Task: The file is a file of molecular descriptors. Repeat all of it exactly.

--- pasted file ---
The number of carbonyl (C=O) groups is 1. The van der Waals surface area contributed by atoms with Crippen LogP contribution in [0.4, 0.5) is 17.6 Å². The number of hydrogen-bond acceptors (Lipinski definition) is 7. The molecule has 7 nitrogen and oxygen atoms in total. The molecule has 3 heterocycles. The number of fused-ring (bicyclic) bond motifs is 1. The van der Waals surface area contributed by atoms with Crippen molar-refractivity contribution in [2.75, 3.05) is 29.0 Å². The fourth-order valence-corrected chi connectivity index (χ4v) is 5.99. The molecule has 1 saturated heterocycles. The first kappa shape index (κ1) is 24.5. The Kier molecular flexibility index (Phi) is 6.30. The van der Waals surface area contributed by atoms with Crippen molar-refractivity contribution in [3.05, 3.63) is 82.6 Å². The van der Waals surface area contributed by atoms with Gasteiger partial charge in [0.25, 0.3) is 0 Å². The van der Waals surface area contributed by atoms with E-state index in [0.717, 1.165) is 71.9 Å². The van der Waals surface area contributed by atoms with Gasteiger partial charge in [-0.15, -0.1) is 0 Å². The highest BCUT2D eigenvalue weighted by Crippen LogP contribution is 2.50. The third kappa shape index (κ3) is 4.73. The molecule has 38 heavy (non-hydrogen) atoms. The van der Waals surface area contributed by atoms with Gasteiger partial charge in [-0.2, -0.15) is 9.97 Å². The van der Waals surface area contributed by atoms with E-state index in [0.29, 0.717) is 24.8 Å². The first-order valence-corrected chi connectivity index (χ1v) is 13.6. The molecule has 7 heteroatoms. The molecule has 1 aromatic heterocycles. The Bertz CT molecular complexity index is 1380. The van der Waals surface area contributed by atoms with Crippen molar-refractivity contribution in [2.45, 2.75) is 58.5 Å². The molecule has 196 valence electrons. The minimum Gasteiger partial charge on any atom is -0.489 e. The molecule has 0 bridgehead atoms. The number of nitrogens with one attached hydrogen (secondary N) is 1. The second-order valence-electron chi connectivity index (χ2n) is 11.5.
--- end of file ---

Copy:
The number of carbonyl (C=O) groups is 1. The van der Waals surface area contributed by atoms with Crippen LogP contribution in [0.4, 0.5) is 17.6 Å². The number of hydrogen-bond acceptors (Lipinski definition) is 7. The molecule has 7 nitrogen and oxygen atoms in total. The molecule has 3 heterocycles. The number of fused-ring (bicyclic) bond motifs is 1. The van der Waals surface area contributed by atoms with Crippen molar-refractivity contribution in [2.75, 3.05) is 29.0 Å². The fourth-order valence-corrected chi connectivity index (χ4v) is 5.99. The molecule has 1 saturated heterocycles. The first kappa shape index (κ1) is 24.5. The Kier molecular flexibility index (Phi) is 6.30. The van der Waals surface area contributed by atoms with Crippen molar-refractivity contribution in [3.05, 3.63) is 82.6 Å². The van der Waals surface area contributed by atoms with Gasteiger partial charge in [0.25, 0.3) is 0 Å². The van der Waals surface area contributed by atoms with E-state index in [0.717, 1.165) is 71.9 Å². The van der Waals surface area contributed by atoms with Gasteiger partial charge in [-0.15, -0.1) is 0 Å². The highest BCUT2D eigenvalue weighted by Crippen LogP contribution is 2.50. The third kappa shape index (κ3) is 4.73. The molecule has 38 heavy (non-hydrogen) atoms. The van der Waals surface area contributed by atoms with Gasteiger partial charge in [-0.2, -0.15) is 9.97 Å². The van der Waals surface area contributed by atoms with E-state index in [0.29, 0.717) is 24.8 Å². The first-order valence-corrected chi connectivity index (χ1v) is 13.6. The molecule has 7 heteroatoms. The molecule has 1 aromatic heterocycles. The Bertz CT molecular complexity index is 1380. The van der Waals surface area contributed by atoms with Crippen molar-refractivity contribution in [2.45, 2.75) is 58.5 Å². The molecule has 196 valence electrons. The minimum Gasteiger partial charge on any atom is -0.489 e. The molecule has 0 bridgehead atoms. The number of nitrogens with one attached hydrogen (secondary N) is 1. The second-order valence-electron chi connectivity index (χ2n) is 11.5.